As a foreign parent raising a bilingual child, sometimes it feels like fighting with a giant that, no matter what you do, tends to win each battle.

The influence of a culture accompanied by its language is so strong that trying to teach and maintain a second language is a challenge.

Before my daughter was born, my husband and I made the commitment of raising our child bilingual. She was born in the United States, so it was natural that she was going to be exposed to English in every aspect of her life on a daily basis. But my native language is Spanish, and my husband is fluent in the language as well. We decided that at home, we were going to maintain Spanish as the family language.

When we decided to speak Spanish at home, we knew there would be challenges.

What keeps us going is that both my husband and I are on the same page. We are determined to work as a team to raise our daughter bilingual. At home, we speak Spanish as a family. When my daughter is speaking one-on-one with my husband and if I’m not present, they speak in English. When we visit my family, we all speak Spanish; when we visit my in-laws in America, we all speak English. Our daughter will attend a bilingual (Spanish-English) school whenever possible.

There are some difficulties that we may run into on the path to raise a bilingual child.

Sometimes the commitment could be there, but different family dynamics may interfere in the process. It is understandable that adopting a second language as a family language is not always possible, especially when one of the parents does not speak the other language. The bilingual parent, however, can still expose the child to the second language through reading, videos, and speaking to the child in the second language as much as possible. Of course, there is always the option of the other parent to try to learn a second language along with the kids.  Maybe not too realistic in this busy world, but it’s never too late to learn! And it will definitely set an example for the kids.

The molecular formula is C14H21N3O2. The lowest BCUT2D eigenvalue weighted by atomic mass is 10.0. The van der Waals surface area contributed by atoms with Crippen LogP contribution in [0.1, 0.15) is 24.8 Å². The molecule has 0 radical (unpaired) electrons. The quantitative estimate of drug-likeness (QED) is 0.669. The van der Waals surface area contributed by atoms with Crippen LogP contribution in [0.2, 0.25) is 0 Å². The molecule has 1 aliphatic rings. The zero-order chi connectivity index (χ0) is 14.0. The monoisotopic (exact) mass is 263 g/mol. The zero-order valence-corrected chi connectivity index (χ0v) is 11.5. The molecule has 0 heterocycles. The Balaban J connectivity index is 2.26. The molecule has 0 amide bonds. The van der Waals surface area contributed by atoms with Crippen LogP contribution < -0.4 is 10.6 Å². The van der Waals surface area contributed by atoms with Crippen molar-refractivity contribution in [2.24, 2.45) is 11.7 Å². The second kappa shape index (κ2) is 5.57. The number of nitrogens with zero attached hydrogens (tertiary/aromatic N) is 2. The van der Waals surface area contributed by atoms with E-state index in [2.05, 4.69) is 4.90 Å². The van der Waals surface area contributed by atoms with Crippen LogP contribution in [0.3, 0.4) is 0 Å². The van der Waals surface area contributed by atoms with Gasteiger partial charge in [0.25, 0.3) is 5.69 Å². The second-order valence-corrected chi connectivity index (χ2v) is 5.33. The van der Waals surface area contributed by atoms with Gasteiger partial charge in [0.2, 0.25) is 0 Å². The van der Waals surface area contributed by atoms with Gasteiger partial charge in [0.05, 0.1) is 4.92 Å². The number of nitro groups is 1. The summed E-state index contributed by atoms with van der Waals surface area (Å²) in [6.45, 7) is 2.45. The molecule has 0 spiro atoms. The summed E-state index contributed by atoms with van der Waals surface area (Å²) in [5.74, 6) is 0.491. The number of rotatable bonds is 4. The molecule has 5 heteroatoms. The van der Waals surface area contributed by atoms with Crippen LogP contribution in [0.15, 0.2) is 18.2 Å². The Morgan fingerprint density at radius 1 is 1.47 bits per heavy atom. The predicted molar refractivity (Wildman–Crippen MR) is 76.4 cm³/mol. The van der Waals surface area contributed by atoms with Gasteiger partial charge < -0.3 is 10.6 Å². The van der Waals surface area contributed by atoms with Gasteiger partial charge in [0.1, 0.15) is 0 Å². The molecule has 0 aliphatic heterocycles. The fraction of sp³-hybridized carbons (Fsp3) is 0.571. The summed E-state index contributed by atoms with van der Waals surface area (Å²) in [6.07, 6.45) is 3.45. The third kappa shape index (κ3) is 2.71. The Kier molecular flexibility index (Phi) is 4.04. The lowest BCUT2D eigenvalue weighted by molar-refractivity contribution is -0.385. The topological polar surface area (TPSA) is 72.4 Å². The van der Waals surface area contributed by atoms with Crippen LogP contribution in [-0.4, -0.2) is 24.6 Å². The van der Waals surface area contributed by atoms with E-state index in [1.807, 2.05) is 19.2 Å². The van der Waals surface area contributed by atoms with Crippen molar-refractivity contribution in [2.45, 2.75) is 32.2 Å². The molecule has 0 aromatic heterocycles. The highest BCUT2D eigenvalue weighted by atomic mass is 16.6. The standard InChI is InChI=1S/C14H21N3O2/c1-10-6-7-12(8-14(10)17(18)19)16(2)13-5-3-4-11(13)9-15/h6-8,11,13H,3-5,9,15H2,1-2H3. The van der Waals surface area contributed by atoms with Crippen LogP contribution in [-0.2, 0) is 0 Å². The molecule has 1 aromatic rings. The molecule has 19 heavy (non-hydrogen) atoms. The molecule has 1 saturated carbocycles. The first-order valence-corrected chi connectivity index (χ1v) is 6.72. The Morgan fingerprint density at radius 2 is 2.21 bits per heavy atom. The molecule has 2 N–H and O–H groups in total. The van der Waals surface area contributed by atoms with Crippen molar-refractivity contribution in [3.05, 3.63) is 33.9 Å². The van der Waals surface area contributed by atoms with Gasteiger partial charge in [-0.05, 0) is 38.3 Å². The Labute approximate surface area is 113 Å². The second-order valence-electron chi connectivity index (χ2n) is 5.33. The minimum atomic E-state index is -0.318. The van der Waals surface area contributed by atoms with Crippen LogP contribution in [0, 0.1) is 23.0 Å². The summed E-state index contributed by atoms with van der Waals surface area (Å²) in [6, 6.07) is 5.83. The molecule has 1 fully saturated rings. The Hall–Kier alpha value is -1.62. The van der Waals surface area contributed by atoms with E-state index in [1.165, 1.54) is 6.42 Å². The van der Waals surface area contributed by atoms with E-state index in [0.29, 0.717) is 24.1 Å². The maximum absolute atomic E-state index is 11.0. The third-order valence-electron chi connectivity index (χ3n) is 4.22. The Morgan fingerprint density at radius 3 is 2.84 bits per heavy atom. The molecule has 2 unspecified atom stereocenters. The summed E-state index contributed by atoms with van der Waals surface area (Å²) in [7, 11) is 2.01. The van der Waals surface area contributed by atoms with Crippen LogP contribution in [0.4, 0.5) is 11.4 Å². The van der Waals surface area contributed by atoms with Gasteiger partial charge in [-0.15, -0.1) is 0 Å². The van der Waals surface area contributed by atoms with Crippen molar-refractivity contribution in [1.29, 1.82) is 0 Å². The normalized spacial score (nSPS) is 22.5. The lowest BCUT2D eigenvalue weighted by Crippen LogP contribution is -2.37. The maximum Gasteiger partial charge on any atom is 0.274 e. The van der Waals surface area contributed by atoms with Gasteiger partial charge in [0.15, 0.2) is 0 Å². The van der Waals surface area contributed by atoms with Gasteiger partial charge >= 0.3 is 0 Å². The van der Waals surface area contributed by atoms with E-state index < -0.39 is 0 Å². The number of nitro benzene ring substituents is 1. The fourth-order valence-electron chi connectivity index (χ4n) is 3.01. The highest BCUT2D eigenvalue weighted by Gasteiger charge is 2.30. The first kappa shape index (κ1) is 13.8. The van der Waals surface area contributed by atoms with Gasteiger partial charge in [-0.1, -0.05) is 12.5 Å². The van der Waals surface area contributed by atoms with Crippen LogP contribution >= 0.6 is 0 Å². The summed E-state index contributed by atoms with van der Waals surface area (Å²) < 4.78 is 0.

Even though I was determined to raise my daughter bilingual, I did have some worries.

I worried that it was going to be confusing for her. I worried that she was going to be a bit behind in English compared to her peers in school. That did happen when she was in pre-K because Spanish was her stronger language at that time. She definitely communicated better in Spanish, but we realized that she gradually caught up with English just fine.

I had also heard that sometimes parents feel hesitant to pass on their language because of fears that their children will develop a foreign accent in English while simultaneously learning a second language. I worried about how sometimes speaking with an accent can cause others to develop stereotypes, and I did not want that for my child. But we thought that by taking advantage of the opportunity to expose her to English and Spanish at such an early age, she would have to speak both languages as proficiently as possible regardless of an accent or not. A study at MIT showed that the optimum time to learn a new language is before age 10. This is one of many studies supporting early exposure to a second language!

As my daughter grows older, it seems that the process gets trickier. Now the issue is how to avoid speaking “Spanglish.” I admit that we are all to blame! Sometimes words come up easier in one language than in the other. Kids make a habit of mixing both languages, and sometimes parents give in to that habit, especially when everyone is rushing during the day-to-day responsibilities. The most important thing for us has been to be flexible but consistent with our plan. We focus on the awareness of speaking one language at a time without mixing them.

Raising a bilingual child is not always easy, and it can be discouraging at times.

Don’t give up. It is possible. All worries are valid, and that is why sharing our experiences as bilingual parents is important. We can learn from each other. I truly believe that any effort to pass on a second or even a third language to our kids is one of the best gifts we give them for life.

If you would like to raise your children bilingual, here are some valuable FAQs on this. I’d love to hear if you are doing this in your home!